Dick Vitale is back in the saddle as he was cleared to return to work as an ESPN analyst after his lymphoma diagnosis. In October, Vitale announced that he had to undergo chemotherapy to treat it. Vitale revealed that he identified a diagnosis of melanoma over the summer, but was able to get it checked out early and was clear.
The legendary analyst and former coach thanked fans for their support last month, but will be able to return to work after treatment in recent weeks. By next week, Vitale will be back at the booth.
Vitale has issued a statement regarding his return to work.
âMy family and I are absolutely jumping for joy,â Vitale said via ESPN. âKnowing that I will be on the field with all my buddies and that I will call the number 1 on 2, this is the best medicine I can ask for. To all of you, I just say âthank you from the bottom of my heartâ for your prayers and messages, phone calls and texts. They gave me energy and raised me in a time that is not a fun city – chemo for six months. To my ESPN family, starting with Jimmy Pitaro – love you all. I am so proud to start my 43rd year on Tuesday. Finally, for the fans, you gave me a career that surpassed any dreams I have ever had.
Vitale is scheduled to return to ESPN’s shows on Tuesday, November 23 for the Gonzaga-UCLA game in the classic Good Sam Empire.
Pitaro has released a statement regarding Vitale’s return.
âGiven everything he’s been going through, it’s especially important for Dick to come back and call games. He has our full support, and we can’t wait to hear his unmistakable combination of energy and insight on this highly anticipated game from the country’s two top teams.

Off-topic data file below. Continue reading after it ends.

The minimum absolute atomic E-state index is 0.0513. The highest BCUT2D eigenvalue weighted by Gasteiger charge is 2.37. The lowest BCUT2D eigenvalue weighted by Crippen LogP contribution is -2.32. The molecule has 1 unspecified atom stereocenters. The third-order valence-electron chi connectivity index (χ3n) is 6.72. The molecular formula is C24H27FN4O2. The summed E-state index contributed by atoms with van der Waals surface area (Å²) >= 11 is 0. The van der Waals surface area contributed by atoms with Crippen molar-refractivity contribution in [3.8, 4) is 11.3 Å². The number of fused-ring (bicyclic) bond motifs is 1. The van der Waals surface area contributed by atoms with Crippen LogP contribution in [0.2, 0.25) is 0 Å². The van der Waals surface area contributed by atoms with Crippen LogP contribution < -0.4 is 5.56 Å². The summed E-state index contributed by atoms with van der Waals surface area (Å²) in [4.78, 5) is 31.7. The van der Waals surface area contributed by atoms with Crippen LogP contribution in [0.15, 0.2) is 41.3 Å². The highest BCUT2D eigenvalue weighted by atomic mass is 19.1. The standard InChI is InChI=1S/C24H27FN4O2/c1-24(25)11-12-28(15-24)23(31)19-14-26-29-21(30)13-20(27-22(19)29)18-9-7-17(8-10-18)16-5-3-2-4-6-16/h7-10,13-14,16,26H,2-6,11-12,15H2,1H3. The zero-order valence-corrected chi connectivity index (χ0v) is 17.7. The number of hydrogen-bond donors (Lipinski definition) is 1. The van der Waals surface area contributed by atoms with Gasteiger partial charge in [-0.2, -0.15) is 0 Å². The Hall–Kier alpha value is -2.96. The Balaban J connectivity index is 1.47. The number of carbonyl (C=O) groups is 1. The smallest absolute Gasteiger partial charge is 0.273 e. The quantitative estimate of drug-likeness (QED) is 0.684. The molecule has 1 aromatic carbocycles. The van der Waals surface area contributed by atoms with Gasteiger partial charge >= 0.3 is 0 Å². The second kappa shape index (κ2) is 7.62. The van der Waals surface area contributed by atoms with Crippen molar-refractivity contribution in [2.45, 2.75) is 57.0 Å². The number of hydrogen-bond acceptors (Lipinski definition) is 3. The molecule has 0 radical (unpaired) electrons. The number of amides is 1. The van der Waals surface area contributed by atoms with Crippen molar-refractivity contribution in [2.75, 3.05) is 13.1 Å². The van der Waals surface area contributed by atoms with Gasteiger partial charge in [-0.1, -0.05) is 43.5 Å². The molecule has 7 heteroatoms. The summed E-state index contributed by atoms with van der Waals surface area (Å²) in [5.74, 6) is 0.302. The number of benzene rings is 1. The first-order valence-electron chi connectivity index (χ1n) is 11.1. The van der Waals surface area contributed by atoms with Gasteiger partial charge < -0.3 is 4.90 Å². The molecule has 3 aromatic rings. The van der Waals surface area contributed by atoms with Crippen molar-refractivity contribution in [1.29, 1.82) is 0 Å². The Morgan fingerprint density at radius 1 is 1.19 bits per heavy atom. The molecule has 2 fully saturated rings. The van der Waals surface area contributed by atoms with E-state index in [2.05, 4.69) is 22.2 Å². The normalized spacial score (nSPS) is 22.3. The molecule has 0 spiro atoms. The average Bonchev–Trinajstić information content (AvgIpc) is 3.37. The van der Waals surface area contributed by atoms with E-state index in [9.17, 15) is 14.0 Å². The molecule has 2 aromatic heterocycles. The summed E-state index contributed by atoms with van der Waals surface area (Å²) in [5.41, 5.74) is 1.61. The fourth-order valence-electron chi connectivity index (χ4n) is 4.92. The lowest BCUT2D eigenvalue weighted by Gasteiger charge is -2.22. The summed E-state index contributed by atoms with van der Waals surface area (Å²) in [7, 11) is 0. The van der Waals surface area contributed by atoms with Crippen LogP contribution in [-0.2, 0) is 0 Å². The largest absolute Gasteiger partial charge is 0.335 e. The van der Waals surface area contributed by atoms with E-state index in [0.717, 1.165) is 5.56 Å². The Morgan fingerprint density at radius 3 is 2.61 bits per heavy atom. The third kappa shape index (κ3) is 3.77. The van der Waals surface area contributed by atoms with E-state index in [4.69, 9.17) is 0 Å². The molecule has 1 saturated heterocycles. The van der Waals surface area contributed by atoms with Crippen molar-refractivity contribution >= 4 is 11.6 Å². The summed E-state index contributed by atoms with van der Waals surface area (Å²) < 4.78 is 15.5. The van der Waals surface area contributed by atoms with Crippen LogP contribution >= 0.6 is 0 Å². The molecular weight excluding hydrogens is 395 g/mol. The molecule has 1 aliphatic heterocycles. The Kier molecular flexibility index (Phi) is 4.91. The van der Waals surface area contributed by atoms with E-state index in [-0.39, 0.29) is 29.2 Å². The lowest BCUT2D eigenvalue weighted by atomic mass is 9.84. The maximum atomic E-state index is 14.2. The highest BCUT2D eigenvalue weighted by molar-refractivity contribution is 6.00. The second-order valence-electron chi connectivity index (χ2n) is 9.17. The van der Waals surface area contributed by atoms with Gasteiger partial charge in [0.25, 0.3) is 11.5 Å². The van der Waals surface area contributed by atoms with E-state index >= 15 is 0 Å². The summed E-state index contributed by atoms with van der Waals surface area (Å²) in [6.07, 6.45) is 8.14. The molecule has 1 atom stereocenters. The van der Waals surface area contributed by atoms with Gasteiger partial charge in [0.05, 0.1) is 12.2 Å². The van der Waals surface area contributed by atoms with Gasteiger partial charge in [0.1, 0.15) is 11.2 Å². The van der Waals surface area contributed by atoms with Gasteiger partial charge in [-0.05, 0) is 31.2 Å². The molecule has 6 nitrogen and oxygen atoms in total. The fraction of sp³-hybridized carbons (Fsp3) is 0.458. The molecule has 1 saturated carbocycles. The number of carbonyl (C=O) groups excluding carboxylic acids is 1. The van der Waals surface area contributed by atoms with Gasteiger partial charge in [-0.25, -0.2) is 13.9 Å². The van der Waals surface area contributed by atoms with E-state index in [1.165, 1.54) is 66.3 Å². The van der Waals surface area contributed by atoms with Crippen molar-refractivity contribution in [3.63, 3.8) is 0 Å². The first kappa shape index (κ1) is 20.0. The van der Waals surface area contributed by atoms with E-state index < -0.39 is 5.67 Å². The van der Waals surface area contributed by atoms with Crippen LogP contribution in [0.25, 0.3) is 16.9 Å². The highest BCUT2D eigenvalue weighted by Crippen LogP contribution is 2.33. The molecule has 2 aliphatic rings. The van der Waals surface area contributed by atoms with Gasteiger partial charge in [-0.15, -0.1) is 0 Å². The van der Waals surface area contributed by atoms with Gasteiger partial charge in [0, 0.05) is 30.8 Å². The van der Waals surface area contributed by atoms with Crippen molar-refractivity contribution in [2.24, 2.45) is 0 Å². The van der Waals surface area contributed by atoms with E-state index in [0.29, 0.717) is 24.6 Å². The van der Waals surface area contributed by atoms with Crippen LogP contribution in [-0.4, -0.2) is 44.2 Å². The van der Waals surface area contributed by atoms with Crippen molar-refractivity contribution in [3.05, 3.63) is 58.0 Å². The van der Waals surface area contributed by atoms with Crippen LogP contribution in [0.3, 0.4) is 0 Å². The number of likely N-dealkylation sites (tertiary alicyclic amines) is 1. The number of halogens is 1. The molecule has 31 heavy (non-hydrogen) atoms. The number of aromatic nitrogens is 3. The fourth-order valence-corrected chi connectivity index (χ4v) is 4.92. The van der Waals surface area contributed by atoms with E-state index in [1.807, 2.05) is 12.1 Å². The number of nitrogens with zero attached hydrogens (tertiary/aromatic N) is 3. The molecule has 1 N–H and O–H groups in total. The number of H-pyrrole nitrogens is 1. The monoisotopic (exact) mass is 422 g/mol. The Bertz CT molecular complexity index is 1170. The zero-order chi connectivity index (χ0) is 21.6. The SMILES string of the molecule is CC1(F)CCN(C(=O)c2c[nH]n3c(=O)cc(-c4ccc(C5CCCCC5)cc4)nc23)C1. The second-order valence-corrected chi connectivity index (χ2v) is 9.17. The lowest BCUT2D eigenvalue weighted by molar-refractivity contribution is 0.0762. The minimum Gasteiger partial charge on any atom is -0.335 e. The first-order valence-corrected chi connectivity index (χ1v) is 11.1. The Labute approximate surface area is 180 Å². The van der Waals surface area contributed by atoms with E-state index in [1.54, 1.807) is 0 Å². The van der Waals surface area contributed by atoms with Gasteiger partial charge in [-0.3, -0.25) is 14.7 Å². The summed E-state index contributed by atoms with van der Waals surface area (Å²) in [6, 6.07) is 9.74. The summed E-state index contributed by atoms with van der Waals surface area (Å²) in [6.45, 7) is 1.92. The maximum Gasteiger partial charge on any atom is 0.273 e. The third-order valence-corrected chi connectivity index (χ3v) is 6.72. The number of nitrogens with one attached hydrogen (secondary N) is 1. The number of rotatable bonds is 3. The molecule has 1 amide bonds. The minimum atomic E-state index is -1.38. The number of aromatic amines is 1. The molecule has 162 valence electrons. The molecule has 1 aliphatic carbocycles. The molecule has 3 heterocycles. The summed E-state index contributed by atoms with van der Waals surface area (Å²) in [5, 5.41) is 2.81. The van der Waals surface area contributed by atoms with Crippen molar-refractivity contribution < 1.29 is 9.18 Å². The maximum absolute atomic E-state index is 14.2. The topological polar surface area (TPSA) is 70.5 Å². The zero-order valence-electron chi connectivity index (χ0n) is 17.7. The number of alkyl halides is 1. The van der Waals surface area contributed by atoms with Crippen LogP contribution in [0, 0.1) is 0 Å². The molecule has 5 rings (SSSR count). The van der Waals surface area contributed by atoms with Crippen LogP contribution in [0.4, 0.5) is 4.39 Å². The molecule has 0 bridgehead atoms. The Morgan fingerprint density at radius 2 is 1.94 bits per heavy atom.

Dr Richard Brown, who oversaw Vitale’s treatment, also released a statement.
âAt this point and at this point in Dick’s medical care, we believe it is safe for him to travel. While a cancer diagnosis can be difficult at times, with Dick and especially his passion for sports, we believe it is best for him to continue doing what he loves most, calling games and being Dick. Vital.
Vitale previously said her plan was to call games, despite having chemotherapy.
âI had announced in August that I had undergone several surgeries to remove melanoma (which has been totally ruled out), but doctors believe this lymphoma diagnosis is unrelated,â Vitale wrote. âWhat is evident is that the treatment plan for this lymphoma is going to be much more difficult, and in both cases, early detection has played an important role in helping manage cancers. That said, I consider myself very lucky.
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âI have seen with my own eyes the devastation that cancer can have on families, children and all our loved ones. It can bring you to your knees. It is physically and emotionally draining. It robs you of so much, including life itself for some of the most unhappy patients. I never lose sight of that, and that’s why I feel so lucky. The plan is to treat my lymphoma with steroids and six months of chemotherapy. Medical experts tell me it has a 90% cure rate. They say I can keep working so I will have to manage my work schedule around my chemo schedule as they will be monitoring the results of my ongoing tests of road. “